Elias Bermudez – doctor, lawyer, notary and busboy?
By Linda Bentley | May 20, 2009
In January 1996, Bermudez was convicted of conspiracy to launder monetary instruments and sentenced to 18 months in prison
PHOENIX – In March 2008, the State Bar of Arizona filed a complaint against illegal migration advocate Elias Bermudez and his organizations Centro de Ayuda (Help Center) and Inmigrantes Sin Fronteras (Immigrants Without Borders) claiming he was engaging in the unauthorized practice of law.
In April 2008, the state bar filed an amended complaint detailing the facts which formed the basis of that claim.
In an October 2008 Catholic News Service article, Bermudez boasted, “I’ve been helping people become naturalized citizens for 15 years,” as director of Immigrants Without Borders in Phoenix, which helped run the naturalization and voter registration campaign in Arizona.
In February 2009, the state bar filed a motion for summary judgment, which was granted on April 27 by Maricopa County Superior Court Judge J. Kenneth Magnum, ordering Bermudez, Centro de Ayuda and Inmigrantes Sin Fronteras “permanently enjoined from engaging in those activities which constitute the practice of law,” listing in lengthy detail what Bermudez is precluded from doing.
Magnum further ordered Bermudez to notify existing customers, opposing counsel or opposing parties … of such sanctions; return all documents or other property in pending matters to customers; and cease use of any reference to titles or descriptions prohibited in the order or judgment on all advertising, business cards and letterhead.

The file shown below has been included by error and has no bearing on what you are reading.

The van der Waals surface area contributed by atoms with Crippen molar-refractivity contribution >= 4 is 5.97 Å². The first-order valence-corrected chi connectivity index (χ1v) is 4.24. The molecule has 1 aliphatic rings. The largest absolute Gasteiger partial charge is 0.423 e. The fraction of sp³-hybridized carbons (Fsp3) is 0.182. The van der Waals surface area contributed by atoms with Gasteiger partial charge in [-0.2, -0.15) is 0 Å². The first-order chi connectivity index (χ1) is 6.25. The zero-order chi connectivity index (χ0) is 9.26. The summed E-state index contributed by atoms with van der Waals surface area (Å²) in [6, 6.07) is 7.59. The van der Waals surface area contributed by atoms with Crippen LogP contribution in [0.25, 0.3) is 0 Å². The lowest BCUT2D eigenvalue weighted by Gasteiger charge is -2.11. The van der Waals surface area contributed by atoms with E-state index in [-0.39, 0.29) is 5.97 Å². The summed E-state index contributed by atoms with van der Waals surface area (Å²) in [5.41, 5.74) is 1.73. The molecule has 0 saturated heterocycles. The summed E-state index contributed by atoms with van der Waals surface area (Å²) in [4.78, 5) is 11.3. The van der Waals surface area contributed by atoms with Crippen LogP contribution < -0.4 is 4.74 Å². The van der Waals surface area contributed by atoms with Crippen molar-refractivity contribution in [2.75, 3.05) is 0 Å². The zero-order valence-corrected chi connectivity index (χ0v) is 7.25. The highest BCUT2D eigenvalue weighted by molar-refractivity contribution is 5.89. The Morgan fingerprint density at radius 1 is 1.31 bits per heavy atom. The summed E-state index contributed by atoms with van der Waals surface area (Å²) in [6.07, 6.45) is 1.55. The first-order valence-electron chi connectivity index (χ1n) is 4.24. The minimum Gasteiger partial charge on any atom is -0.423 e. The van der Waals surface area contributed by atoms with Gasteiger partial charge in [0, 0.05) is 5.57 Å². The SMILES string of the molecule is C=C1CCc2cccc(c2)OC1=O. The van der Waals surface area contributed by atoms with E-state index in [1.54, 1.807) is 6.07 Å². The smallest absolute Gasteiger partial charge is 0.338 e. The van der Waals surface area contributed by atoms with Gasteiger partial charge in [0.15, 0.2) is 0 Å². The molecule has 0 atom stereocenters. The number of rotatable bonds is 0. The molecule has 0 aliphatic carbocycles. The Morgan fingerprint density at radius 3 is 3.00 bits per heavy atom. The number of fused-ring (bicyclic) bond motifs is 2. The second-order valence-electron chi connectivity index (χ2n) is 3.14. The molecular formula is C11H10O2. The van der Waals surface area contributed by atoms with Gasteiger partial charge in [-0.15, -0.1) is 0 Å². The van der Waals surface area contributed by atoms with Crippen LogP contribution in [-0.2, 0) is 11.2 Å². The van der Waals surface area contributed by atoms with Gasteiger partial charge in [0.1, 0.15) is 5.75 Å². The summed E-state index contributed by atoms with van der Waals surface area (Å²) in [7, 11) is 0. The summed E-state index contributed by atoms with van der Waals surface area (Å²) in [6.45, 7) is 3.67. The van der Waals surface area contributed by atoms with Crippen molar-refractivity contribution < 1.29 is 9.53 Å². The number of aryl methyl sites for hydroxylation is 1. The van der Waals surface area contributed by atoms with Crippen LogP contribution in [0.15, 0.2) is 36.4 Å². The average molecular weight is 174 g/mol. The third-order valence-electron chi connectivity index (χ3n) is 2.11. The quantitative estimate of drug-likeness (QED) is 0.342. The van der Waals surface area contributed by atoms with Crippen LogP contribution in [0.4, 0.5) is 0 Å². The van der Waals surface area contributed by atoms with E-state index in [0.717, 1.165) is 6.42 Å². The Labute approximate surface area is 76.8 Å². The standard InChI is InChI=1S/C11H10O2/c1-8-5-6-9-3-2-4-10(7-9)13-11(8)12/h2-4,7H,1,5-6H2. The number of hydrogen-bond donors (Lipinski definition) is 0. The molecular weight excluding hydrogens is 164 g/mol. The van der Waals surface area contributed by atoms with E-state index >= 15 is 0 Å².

Bermudez was also ordered to pay restitution to two clients totaling $2,525 along with costs totaling $261.25 payable to the State Bar of Arizona.
Additionally, Magnum ordered that Bermudez “shall remain subject to the jurisdiction of this court with respect to unauthorized practice of law matters.”
While the court made it clear Bermudez may not pass himself off as a lawyer, there’s a recent undated video on AOL, attributed to mylatinonews.com (http://video.aol.com/video-detail/mylatinonewscom-dr-elias-bermudez/753876587), featuring “Dr. Elias Bermudez” from Immigrants Without Borders speaking at the Los Angeles Sheraton.